Editor’s note: This article was published before the coronavirus pandemic, and may not reflect the current situation on the ground.
What makes Scotland so special? After multiple trips north of the border, that’s the question travel writer Helen Ochyra decided to answer when she embarked on her first book, Scotland Beyond the Bagpipes. And this is what she uncovered.
It was back in 2005 that I first discovered Scotland. At least, I thought I did.
Like so many people who live south of the border in England, I had decided that I knew Scotland. It was part of Britain after all, a place that was more the same than it was different. I had pictures in my mind of bagpipes and tartan and shortbread, a vague notion that it was more mountainous, and wilder, than England. It was somewhere that could always wait until next year. It would, after all, always be there. On my doorstep.
[Chapter 1, Scotland Beyond the Bagpipes]
But when travel writer Helen Ochyra first visited, she found a country significantly different to her own and immediately craved more, returning numerous times for travel assignments over the years. But it was in 2017—after the sudden loss of her mother—that she embarked on a three-month journey to find out why Scotland had cast its spell.
“Why Scotland?” was always the burning question, she says. “That was the point … Why did I fall in love with it?”
That it’s part of the UK, and a separate and yet similar country, was part of the fascination. “Places that are different from, but similar to, where you consider home are interesting,” she says. “They’re not exotic—and yet they have a distinct history and culture, like Scotland’s love of whisky or the Gaelic language.”
It was when her mother died that Ochyra had this realization, that you never know when it’s too late to do something. “You don’t have all the time you think you do,” she says.
It also made her aware of national narratives. “Scotland and England joined forces as two equal partners in 1707, but that’s not how people here perceive it,” says Ochyra. “Many people have the impression that England conquered or invaded Scotland.”
The book, and trip, were about more than travel, too—it was borne out of the sudden death of her mother, aged 62, in 2016. “She was very outdoorsy, she loved hiking,” says Ochyra. “She came from Devon and we’d go on holiday to places like Dartmoor with harsh landscapes similar to Scotland.”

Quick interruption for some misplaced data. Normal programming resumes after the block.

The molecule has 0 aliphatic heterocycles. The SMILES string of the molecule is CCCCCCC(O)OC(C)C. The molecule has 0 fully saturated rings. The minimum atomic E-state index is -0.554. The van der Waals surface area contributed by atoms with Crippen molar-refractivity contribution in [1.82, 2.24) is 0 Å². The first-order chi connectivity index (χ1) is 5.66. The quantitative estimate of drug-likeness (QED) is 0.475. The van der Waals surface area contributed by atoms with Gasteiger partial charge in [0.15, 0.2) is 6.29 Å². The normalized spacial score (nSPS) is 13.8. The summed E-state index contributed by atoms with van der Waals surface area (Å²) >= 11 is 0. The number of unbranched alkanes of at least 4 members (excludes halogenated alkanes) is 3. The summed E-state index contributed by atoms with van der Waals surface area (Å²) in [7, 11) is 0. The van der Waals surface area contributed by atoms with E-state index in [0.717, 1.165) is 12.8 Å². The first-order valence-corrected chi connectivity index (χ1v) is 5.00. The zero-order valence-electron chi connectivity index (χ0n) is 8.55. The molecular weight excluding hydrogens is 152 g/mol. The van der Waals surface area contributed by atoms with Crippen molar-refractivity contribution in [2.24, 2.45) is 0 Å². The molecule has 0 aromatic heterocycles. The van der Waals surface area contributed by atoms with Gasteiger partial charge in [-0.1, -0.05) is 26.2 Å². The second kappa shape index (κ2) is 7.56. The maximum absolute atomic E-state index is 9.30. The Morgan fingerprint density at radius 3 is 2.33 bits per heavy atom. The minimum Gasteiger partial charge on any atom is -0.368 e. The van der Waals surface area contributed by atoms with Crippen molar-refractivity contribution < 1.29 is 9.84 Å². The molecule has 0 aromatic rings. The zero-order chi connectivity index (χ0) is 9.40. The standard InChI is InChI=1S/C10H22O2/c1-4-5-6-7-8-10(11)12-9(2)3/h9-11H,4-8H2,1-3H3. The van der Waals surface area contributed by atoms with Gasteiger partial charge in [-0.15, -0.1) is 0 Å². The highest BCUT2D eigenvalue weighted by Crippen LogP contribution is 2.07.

Holidaying in places like this as a child, she always associated her mum with hiking boots, fleeces and waterproofs. “But she never saw Scotland,” says Ochyra. “She’d have loved it. I’m sure she and I would have gone together.”
It was when her mother died that Ochyra had this realization, that you never know when it’s too late to do something. “You don’t necessarily have all the time you think you do,” she says. “As my mum died quite young, she had so many things left undone. She wasn’t ill for long either—completely fine to gone.”
Initially, Ochyra wondered if she was running away from something by taking this trip. “My dad had already passed, so after mum died, I had the family home to sell, admin, paperwork … the heaviness made me want to get away.”
But once there, that changed. “I realized I’d run towards something. Going away for months on my own and writing a book was scary, but I’d already been through the mill—so how bad could it be?”
While Ochyra had visited Scotland numerous times, she’d gone to one place or island in isolation. “I didn’t understand how they fit,” she says. “I wanted to knit it together into one long trip, to see how the landscape changed. I also wanted to do a trip that anyone could do, an accessible rather than really adventurous book.”
For many people, the islands are the big ticket. “Almost everyone will say that,” says Ochyra. “Skye really is amazing. It has so many munros (mountains over 914 meters) and it’s so dramatic, but it’s also very popular. In the light of overtourism, I’d say spend longer and go west—so many people come for the day on the coach and miss so much.”
People often overlook other islands too, such as Arran, which also has a dramatic landscape and is easy to reach from Glasgow. “The Highland boundary fault runs through it, so half is in the lowlands and half in the highlands,” explains Ochyra. “The southern half is big white-sand beaches and rolling farmland, and the north is high peaks, barren mountainsides, deer, whisky distillery, castle. The village of Lochranza is like a cliché of a Highland village!”
The Outer Hebrides, from Lewis to Harris, also remain relatively overlooked. “I really fell in love with the Outer Hebrides,” says Ochyra. “You could do a great trip from north to south by car and ferries, she says. “There’s an Outer Hebrides food trail with stops at a distillery, smokery, and small businesses like jewelers and wool shops.”